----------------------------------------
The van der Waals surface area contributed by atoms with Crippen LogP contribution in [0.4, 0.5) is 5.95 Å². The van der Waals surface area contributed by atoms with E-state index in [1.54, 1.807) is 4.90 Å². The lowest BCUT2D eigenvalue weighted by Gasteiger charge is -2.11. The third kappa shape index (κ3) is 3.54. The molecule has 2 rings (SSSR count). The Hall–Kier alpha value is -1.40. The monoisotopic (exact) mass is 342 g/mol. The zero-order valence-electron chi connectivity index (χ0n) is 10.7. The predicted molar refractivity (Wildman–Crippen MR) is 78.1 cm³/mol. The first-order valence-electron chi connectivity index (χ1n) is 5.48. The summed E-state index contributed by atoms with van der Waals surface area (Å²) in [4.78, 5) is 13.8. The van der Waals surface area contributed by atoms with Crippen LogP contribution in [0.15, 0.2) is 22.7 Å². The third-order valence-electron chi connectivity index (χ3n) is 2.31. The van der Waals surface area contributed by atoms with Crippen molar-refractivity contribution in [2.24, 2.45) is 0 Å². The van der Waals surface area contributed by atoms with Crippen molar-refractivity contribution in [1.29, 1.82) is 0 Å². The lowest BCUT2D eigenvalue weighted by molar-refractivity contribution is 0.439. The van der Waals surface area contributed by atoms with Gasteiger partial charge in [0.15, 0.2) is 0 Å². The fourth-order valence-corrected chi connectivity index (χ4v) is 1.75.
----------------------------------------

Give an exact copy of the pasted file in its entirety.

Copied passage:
The van der Waals surface area contributed by atoms with Crippen LogP contribution in [0.4, 0.5) is 5.95 Å². The van der Waals surface area contributed by atoms with E-state index in [1.54, 1.807) is 4.90 Å². The lowest BCUT2D eigenvalue weighted by Gasteiger charge is -2.11. The third kappa shape index (κ3) is 3.54. The molecule has 2 rings (SSSR count). The Hall–Kier alpha value is -1.40. The monoisotopic (exact) mass is 342 g/mol. The zero-order valence-electron chi connectivity index (χ0n) is 10.7. The predicted molar refractivity (Wildman–Crippen MR) is 78.1 cm³/mol. The first-order valence-electron chi connectivity index (χ1n) is 5.48. The summed E-state index contributed by atoms with van der Waals surface area (Å²) in [4.78, 5) is 13.8. The van der Waals surface area contributed by atoms with Crippen LogP contribution in [0.15, 0.2) is 22.7 Å². The third-order valence-electron chi connectivity index (χ3n) is 2.31. The van der Waals surface area contributed by atoms with Crippen molar-refractivity contribution in [2.24, 2.45) is 0 Å². The van der Waals surface area contributed by atoms with Crippen molar-refractivity contribution in [1.29, 1.82) is 0 Å². The lowest BCUT2D eigenvalue weighted by molar-refractivity contribution is 0.439. The van der Waals surface area contributed by atoms with Gasteiger partial charge in [0.15, 0.2) is 0 Å². The fourth-order valence-corrected chi connectivity index (χ4v) is 1.75.